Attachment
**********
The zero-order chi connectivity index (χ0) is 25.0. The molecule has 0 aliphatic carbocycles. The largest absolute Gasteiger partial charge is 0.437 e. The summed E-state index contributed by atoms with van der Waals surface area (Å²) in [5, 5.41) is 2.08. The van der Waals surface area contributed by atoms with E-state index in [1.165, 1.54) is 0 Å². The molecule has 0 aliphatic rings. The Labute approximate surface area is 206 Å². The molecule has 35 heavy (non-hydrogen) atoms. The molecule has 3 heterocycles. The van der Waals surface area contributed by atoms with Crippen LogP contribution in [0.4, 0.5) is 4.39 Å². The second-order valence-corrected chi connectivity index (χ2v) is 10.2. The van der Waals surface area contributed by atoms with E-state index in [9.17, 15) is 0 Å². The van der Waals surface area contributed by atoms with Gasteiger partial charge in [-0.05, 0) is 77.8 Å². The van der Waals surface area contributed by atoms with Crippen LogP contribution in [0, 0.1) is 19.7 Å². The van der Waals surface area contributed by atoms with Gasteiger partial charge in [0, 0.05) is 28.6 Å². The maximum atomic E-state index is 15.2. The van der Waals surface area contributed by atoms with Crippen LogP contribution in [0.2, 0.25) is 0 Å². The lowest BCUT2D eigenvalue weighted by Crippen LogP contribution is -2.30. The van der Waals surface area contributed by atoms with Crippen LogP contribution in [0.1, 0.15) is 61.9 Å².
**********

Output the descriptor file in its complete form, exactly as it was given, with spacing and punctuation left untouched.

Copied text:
The zero-order chi connectivity index (χ0) is 25.0. The molecule has 0 aliphatic carbocycles. The largest absolute Gasteiger partial charge is 0.437 e. The summed E-state index contributed by atoms with van der Waals surface area (Å²) in [5, 5.41) is 2.08. The van der Waals surface area contributed by atoms with E-state index in [1.165, 1.54) is 0 Å². The molecule has 0 aliphatic rings. The Labute approximate surface area is 206 Å². The molecule has 35 heavy (non-hydrogen) atoms. The molecule has 3 heterocycles. The van der Waals surface area contributed by atoms with Crippen LogP contribution in [0.4, 0.5) is 4.39 Å². The second-order valence-corrected chi connectivity index (χ2v) is 10.2. The van der Waals surface area contributed by atoms with E-state index in [9.17, 15) is 0 Å². The van der Waals surface area contributed by atoms with Gasteiger partial charge in [-0.05, 0) is 77.8 Å². The van der Waals surface area contributed by atoms with Crippen LogP contribution in [0, 0.1) is 19.7 Å². The van der Waals surface area contributed by atoms with Gasteiger partial charge in [0, 0.05) is 28.6 Å². The maximum atomic E-state index is 15.2. The van der Waals surface area contributed by atoms with Crippen LogP contribution in [0.2, 0.25) is 0 Å². The lowest BCUT2D eigenvalue weighted by Crippen LogP contribution is -2.30. The van der Waals surface area contributed by atoms with Crippen LogP contribution in [0.1, 0.15) is 61.9 Å².